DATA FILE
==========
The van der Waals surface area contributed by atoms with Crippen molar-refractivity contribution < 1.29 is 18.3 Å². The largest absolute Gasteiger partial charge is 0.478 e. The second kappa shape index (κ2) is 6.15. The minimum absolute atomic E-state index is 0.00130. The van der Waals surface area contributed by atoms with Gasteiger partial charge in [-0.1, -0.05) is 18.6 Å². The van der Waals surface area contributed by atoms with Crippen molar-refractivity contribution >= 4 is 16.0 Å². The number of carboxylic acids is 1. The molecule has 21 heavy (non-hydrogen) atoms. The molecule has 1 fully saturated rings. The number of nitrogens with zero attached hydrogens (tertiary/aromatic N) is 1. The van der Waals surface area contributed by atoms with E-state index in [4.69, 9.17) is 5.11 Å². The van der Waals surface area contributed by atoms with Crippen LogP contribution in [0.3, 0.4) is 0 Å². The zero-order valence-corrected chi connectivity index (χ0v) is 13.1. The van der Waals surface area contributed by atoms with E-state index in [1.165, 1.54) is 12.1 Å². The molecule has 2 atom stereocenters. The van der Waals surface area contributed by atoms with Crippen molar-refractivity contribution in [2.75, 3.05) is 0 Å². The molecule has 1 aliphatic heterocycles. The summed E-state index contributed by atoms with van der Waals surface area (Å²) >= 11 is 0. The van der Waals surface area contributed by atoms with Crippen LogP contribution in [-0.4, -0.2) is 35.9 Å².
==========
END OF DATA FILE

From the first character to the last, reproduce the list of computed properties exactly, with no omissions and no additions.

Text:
The van der Waals surface area contributed by atoms with Crippen molar-refractivity contribution < 1.29 is 18.3 Å². The largest absolute Gasteiger partial charge is 0.478 e. The second kappa shape index (κ2) is 6.15. The minimum absolute atomic E-state index is 0.00130. The van der Waals surface area contributed by atoms with Gasteiger partial charge in [-0.1, -0.05) is 18.6 Å². The van der Waals surface area contributed by atoms with Crippen molar-refractivity contribution >= 4 is 16.0 Å². The number of carboxylic acids is 1. The molecule has 21 heavy (non-hydrogen) atoms. The molecule has 1 fully saturated rings. The number of nitrogens with zero attached hydrogens (tertiary/aromatic N) is 1. The van der Waals surface area contributed by atoms with E-state index in [4.69, 9.17) is 5.11 Å². The van der Waals surface area contributed by atoms with Crippen LogP contribution in [0.3, 0.4) is 0 Å². The zero-order valence-corrected chi connectivity index (χ0v) is 13.1. The van der Waals surface area contributed by atoms with E-state index in [1.165, 1.54) is 12.1 Å². The molecule has 2 atom stereocenters. The van der Waals surface area contributed by atoms with Crippen molar-refractivity contribution in [2.75, 3.05) is 0 Å². The molecule has 1 aliphatic heterocycles. The summed E-state index contributed by atoms with van der Waals surface area (Å²) >= 11 is 0. The van der Waals surface area contributed by atoms with Crippen LogP contribution in [-0.4, -0.2) is 35.9 Å².